April 08, 2019

Horse 2528 - Two Constitutional Quirks: Or - Everything Is Going Wrong But At Least We Are Playing By The Proper Rules

This blog post has been brought to you by Chaos. Try Chaos today. If you are having a lovely but boring time and want to add some unnecessary drama and confusion to your life, simply add a spot of Chaos and watch common sense and reason fly out of the window. See the results. Just look at the United Kingdom and Australia. Ask your legislators if Chaos is right for you¹.

This blog post is like twenty-four hour Araldite in that it comes in two parts.

Quirk 1:
The first of these constitutional quirks is arguably the more important of the two as it has the potential to directly affect legislation which changes the United Kingdom for a very long time.

The House of Lords as the upper house of the parliament at Westminster, as the model for all of her children as the mother of parliaments, except in the area of the budget, has the power to turn down legislation that has been proposed by the House of Commons.
As an unelected legislative body, this is arguably better than what we have in Australia because it means that the Lords are not beholden to the knavery of party politics and can rise above it all; it is also arguably worse than what we have in Australia because it is an unelected and undemocratic institution.
Precisely because it is unelected, the House of Lords tends to be unhurried in its deliberations and doesn't have points of order. This means that it takes its time; which given the intricacies of legislation, can end up positively glacial.

Various members of the House of Lords have during this past week indicated that they would be amenable to holding up a hard Brexit, a soft Brexit, a spam spam spam Brexit with sausage and eggs and spam Brexit, indefinitely. There wouldn't be a thing that the House of Commons could do about it either. In theory the House of Lords could delay whatever Brexit deal was passed by the House of Commons until the inevitable heat death of the universe, which means to say that even in the event of complete annihilation of the everything, there still wouldn't be anarchy.  Naturally this would attract the ire of the Crown who could order the House of Lords to sit but even the Crown doesn't have the power to make it act. The Crown could dissolve parliament and bring the term of the House of Commons to an end but the Lords are something else².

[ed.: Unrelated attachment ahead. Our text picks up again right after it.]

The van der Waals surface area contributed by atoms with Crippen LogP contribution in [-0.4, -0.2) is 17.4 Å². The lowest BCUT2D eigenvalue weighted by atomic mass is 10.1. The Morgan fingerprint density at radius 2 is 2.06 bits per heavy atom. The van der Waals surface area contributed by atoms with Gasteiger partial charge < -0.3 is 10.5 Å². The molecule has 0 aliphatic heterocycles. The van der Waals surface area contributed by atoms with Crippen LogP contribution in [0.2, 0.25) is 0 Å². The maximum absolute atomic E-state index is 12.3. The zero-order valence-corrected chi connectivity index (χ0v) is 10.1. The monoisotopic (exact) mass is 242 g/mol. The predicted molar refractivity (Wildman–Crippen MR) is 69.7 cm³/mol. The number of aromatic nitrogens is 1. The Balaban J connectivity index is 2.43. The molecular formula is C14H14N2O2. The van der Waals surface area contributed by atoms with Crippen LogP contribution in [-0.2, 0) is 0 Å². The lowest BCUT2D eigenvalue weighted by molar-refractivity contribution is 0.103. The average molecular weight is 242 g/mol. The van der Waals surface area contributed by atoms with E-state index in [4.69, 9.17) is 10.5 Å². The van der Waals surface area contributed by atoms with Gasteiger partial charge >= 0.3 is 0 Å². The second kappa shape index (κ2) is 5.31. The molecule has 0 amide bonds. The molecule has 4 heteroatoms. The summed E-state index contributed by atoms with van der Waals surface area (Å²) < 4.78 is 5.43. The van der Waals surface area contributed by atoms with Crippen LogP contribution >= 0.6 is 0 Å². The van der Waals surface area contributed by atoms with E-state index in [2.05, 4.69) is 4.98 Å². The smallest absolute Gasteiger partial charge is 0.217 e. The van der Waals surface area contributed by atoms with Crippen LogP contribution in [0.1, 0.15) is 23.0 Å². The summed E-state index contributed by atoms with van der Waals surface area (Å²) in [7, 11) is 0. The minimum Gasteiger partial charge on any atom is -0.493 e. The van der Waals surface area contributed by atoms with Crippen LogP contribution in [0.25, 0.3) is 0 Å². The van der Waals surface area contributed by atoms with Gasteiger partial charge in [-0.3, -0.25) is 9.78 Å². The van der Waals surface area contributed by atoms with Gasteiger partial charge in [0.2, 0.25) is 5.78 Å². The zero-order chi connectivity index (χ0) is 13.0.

There are also moves in the House of Lords to put it to the Crown that the Queen should use her royal prerogative and refuse to give royal assent to any hard Brexit, soft Brexit, spam spam spam Brexit with sausage and eggs and spam Brexit, that the Houses of Commons and Lords pass; in the greater interest of her United Kingdom. This has been met with both very hard stares and low murmers, which in the House of Lords is the equivalent of swearing bloody blue murder and crying 'havoc' to let slip the dogs of war. The royal prerogative to refuse assent to legislation has happened so rarely that it always warrants a page in the annals of history; which Brexit already most indubitably has already secured.

Quirk 2:
The other constitutional quirk which has arisen but this time in Australia has to do with the calling of the Federal Election. People often forget that in Australia it is actually the states who decide the manner by which Senators are sent to parliament. It is the states who technically call elections for the Senate and not the Prime Minister of the day.
Prime Minister Scott Morrison has until 11:59pm tonight to decide whether or not he wants to hold the election on either May 11 or May 18; because if he does nothing, then the Senate election will have to take place on May 18 regardless of what the Prime Minister thinks. Governors of at least two states from what I can gather have already indicated that they will make the announcement for the May 18 election this week, if Mr Morrison fails to act.

It could very well be that having just suffered yet another Newspoll defeat (bringing the current losing streak to 51), that Mr Morrison wants to decouple the Senate election from the House of Representatives election, which he is perfectly entitled to do; in which case, the term of the House of Representatives runs all the way out to November 2nd as the last possible date for the election.
Maybe it makes sense for Mr Morrison to decouple the elections and hope that a favourable Senate is returned because at least that way, the Morrison Government can steal the Opposition's lunch with regards to policy and if they get a three point dead cat bounce, will be returned to government. As at time of writing though, the total time to decide on an either/or case for May 11 or 18 is just sixteen hours.

¹Chaos may cause political instability, blood letting, knives in the back³, change of head, legislative constipation, anal leakage, and in extreme cases the involuntary dismissal of government.
²The Crown is itself an unelected and undemocratic institution; which is traditionally replaced through the act of swording.
³Ms May has already indicated that she will resign depending on various outcomes of Brexit. It is hard to say whether or not she has been stabbed in the back if at the same time she has fallen on her sword. 

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